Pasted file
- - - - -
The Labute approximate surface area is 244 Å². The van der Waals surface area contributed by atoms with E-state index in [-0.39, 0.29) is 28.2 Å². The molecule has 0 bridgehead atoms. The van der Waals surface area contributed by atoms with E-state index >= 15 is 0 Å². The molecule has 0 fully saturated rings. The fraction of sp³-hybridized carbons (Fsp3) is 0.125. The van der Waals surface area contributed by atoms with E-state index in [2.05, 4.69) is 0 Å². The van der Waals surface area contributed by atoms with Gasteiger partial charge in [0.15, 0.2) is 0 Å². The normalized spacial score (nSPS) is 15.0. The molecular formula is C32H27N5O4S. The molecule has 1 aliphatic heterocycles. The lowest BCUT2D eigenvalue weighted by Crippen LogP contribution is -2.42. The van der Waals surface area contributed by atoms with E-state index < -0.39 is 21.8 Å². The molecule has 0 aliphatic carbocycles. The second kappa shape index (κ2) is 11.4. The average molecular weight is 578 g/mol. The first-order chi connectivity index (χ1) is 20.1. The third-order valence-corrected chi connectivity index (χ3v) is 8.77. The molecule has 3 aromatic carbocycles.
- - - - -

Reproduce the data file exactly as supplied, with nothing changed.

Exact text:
The Labute approximate surface area is 244 Å². The van der Waals surface area contributed by atoms with E-state index in [-0.39, 0.29) is 28.2 Å². The molecule has 0 bridgehead atoms. The van der Waals surface area contributed by atoms with E-state index >= 15 is 0 Å². The molecule has 0 fully saturated rings. The fraction of sp³-hybridized carbons (Fsp3) is 0.125. The van der Waals surface area contributed by atoms with E-state index in [2.05, 4.69) is 0 Å². The van der Waals surface area contributed by atoms with Gasteiger partial charge in [0.15, 0.2) is 0 Å². The normalized spacial score (nSPS) is 15.0. The molecular formula is C32H27N5O4S. The molecule has 1 aliphatic heterocycles. The lowest BCUT2D eigenvalue weighted by Crippen LogP contribution is -2.42. The van der Waals surface area contributed by atoms with E-state index < -0.39 is 21.8 Å². The molecule has 0 aliphatic carbocycles. The second kappa shape index (κ2) is 11.4. The average molecular weight is 578 g/mol. The first-order chi connectivity index (χ1) is 20.1. The third-order valence-corrected chi connectivity index (χ3v) is 8.77. The molecule has 3 aromatic carbocycles.